Native cup plant, one stop cafe for birds and pollinators

  • The cup plant can reach from 4 to 10 feet tall. This one is partnered with the brown-eyed Susan and Brazilian sage. Norman Winter

  • Honeybees seem to adorn each flower on the cup plant. Norman Winter

  • This black version of the female eastern tiger swallowtail find the cup plant to be just the place for feeding. Norman Winter

  • Eastern tiger swallowtails are just one of several species that will nectar on the cup plant. Norman Winter

Tribune News Service
Thursday, August 10, 2017

When it comes to the backyard wildlife habitat, the cup plant has it all. To me, it is the flag bearer perennial for bees, butterflies, and birds. It is a stalwart native in 34 states from Louisiana north to Canada crossing every border east. Alas however its size is quite imposing. It is big, bold and wonderful, and this is the time of the year it shines the most.

If you are getting interested but are not familiar with the cup plant, it is known botanically as Silphium perfoliatum and as I alluded above cold hardy from zones 3-9. It can grow tall, 4 to 10 feet, and colonize, so it is a plant for the back of the border. Here at the Coastal Georgia Botanical Gardens ours are around 7 feet.

Though it may be hard to imagine, they can dwarf a brown-eyed Susan, Rudbeckia triloba, or a Brazilan sage, Salvia guaranitica, both also considered large plants and terrific partners for the cup plant. Close by, we have the pagoda flower Clerodendrum paniculatum, Java glory bower, Clerodendrum speciosissimum, as well as Baby Lace, Hydrangea paniculata, all of which do their part to bring in hummingbirds, bees, and butterflies.

You may be asking, why it’s called a cup plant. This is one of the magical attributes of the plant. As the plant grows, it develops large square stems that give the impression of piercing the center of the large leaves. It has two leaves without petioles that are attached to the stem, forming a perfect cup to collect rainwater. Small birds like finches take advantage of this natural reservoir of water. These same birds also feed on the seeds as they mature and get ready to disperse.

You’ll find the blooms to be covered in what may best be described as a pollinating frenzy. Every kind of bee, including honey bees by the hundreds, bumble bees, and wasps are there doing their thing. A quick glance on a recent morning visit showed eastern tiger swallowtails, long-tailed skippers, fiery skippers and yellow sulphur butterflies. It was like a Serengeti for pollinators. Though I didn’t see any, everyone reports hummingbirds on the plants as well.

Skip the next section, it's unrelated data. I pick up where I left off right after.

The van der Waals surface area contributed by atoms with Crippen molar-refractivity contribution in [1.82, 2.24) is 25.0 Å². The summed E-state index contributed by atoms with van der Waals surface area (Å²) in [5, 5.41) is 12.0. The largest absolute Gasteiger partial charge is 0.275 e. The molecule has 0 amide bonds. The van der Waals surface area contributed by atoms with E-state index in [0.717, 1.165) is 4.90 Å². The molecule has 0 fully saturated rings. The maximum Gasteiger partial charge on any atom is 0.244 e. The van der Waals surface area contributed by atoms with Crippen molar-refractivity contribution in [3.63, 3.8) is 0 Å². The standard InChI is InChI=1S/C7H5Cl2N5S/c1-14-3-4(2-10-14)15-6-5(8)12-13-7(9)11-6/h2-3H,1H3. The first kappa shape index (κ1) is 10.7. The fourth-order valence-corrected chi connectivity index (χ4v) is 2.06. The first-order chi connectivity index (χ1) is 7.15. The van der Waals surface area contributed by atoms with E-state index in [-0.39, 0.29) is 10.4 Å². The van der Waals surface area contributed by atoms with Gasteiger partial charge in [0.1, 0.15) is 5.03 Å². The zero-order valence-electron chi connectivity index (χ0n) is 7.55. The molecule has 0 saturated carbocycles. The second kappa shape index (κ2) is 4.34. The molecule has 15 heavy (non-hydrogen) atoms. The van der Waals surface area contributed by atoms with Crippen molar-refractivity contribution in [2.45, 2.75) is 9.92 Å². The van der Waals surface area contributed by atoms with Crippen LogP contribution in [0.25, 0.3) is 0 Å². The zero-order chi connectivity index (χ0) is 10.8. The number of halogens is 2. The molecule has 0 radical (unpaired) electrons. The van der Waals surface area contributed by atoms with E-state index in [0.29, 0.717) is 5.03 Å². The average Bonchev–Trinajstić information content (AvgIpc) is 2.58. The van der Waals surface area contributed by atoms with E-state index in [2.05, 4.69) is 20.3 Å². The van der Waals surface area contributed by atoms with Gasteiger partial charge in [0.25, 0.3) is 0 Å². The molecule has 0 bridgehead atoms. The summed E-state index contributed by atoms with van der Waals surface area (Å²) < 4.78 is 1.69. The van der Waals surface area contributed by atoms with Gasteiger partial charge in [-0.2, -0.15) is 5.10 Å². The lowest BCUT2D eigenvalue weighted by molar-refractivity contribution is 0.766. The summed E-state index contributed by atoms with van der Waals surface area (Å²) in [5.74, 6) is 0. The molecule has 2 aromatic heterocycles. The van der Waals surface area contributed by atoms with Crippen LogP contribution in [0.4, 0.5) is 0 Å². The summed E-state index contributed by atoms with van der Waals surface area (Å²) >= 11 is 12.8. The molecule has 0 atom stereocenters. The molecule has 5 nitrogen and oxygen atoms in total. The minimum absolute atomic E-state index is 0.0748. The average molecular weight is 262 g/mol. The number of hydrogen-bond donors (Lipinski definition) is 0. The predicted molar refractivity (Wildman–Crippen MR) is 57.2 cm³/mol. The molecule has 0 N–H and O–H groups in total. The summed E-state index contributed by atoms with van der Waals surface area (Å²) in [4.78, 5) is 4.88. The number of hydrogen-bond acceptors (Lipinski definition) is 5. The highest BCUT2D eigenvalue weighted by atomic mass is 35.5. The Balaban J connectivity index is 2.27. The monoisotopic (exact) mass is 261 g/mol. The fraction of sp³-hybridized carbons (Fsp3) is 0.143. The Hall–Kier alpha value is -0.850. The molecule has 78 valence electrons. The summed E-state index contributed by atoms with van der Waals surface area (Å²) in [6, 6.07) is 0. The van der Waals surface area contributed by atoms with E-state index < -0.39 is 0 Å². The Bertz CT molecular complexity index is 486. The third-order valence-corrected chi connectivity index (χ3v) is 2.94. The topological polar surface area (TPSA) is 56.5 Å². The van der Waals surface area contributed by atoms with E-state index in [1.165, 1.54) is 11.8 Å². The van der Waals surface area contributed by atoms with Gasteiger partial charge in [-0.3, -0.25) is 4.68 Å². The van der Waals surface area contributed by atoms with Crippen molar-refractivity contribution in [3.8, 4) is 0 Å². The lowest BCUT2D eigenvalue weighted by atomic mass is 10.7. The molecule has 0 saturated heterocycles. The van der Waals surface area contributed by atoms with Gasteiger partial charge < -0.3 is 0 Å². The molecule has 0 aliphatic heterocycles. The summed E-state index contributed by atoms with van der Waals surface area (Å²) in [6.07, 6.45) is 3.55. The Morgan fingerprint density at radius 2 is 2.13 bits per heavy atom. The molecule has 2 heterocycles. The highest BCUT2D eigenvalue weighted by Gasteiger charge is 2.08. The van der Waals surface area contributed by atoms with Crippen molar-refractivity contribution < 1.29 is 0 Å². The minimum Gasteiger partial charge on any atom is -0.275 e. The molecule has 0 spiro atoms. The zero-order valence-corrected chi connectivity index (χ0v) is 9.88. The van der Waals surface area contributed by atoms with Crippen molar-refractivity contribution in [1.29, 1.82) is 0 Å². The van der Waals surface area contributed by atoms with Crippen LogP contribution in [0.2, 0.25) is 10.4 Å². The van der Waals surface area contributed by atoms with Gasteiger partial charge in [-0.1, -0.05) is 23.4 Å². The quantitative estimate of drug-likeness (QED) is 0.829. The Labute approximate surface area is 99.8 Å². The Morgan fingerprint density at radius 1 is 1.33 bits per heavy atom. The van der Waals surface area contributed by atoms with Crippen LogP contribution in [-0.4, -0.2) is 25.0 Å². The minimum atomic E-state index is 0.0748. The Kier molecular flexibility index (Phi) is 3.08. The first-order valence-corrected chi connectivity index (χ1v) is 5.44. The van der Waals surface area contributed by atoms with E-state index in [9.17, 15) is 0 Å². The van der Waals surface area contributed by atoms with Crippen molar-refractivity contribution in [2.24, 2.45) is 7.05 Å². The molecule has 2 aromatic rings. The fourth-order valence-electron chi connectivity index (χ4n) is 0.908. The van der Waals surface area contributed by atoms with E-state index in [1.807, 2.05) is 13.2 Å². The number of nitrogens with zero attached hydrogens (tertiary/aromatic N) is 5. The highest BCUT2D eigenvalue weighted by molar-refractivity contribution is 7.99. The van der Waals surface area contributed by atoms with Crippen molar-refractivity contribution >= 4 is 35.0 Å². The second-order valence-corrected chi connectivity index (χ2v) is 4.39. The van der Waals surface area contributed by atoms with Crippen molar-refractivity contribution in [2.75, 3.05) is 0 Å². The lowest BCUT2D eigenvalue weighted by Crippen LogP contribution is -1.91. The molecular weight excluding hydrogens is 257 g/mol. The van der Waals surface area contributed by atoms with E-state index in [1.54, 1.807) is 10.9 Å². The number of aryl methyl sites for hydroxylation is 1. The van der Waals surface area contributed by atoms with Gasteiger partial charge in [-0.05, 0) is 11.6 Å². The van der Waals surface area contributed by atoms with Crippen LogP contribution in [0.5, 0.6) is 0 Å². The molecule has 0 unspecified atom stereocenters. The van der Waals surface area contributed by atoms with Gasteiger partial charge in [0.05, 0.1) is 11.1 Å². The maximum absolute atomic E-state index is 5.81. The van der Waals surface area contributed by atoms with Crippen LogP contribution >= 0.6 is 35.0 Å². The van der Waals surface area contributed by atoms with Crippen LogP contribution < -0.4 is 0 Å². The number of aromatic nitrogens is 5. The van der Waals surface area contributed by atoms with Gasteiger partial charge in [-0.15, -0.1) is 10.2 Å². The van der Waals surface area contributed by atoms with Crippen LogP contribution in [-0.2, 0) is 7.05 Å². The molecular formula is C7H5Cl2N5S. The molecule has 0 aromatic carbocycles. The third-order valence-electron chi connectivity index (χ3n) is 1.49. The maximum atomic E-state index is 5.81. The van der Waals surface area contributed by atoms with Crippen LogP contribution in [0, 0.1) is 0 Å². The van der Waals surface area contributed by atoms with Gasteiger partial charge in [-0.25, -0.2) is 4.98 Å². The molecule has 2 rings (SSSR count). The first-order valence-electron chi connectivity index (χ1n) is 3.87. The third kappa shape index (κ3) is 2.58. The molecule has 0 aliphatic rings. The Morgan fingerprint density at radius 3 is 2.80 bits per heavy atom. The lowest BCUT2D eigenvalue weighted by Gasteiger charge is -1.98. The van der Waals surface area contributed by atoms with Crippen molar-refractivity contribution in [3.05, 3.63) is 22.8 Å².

The nature lover will find this to be one of the most thrilling plants to incorporate in the landscape. Get a chair, a pair of binoculars and a camera, and you are ready for a day of journaling. It will take some attitude adjustment for most gardeners before planting.

First, are you ready to incorporate such a tall, aster-family member into the back of the border? Second, can you accept a colonizing racehorse of a plant so to speak? Not only will you have rhizome spread but you will have reseeding. So, in other words, there will be some maintenance to confine to space allotted.

Native plant nurseries sell the plants, but they are also easy to start from seeds. Sow non-stratified seeds in the fall or stratified seeds in the spring. If you want to stratify, moisten coarse sand and seeds in a plastic bag and store in the refrigerator for three months.

Since this plant will be the backbone of your wildlife habitat or pollinator garden choose companions that are not only beautiful but will bring them in too. I’ve mentioned salvias and brown-eyed Susan’s, but Joe Pye weeds, milkweeds, and ironweeds native to your region would partner well.

Other favorites would be anise hyssops like Blue Fortune, Blue Boa, and Black Adder. They would give that complementary sizzle of opposite colors. Lastly, use the cup plant to create mystery in the garden by blocking a view and forming an area of transition.

The cup plant amazingly does it all for both wildlife and pollinators all the while showing out with dazzling 3½-inch yellow blossoms. You have to agree that is pretty doggone special.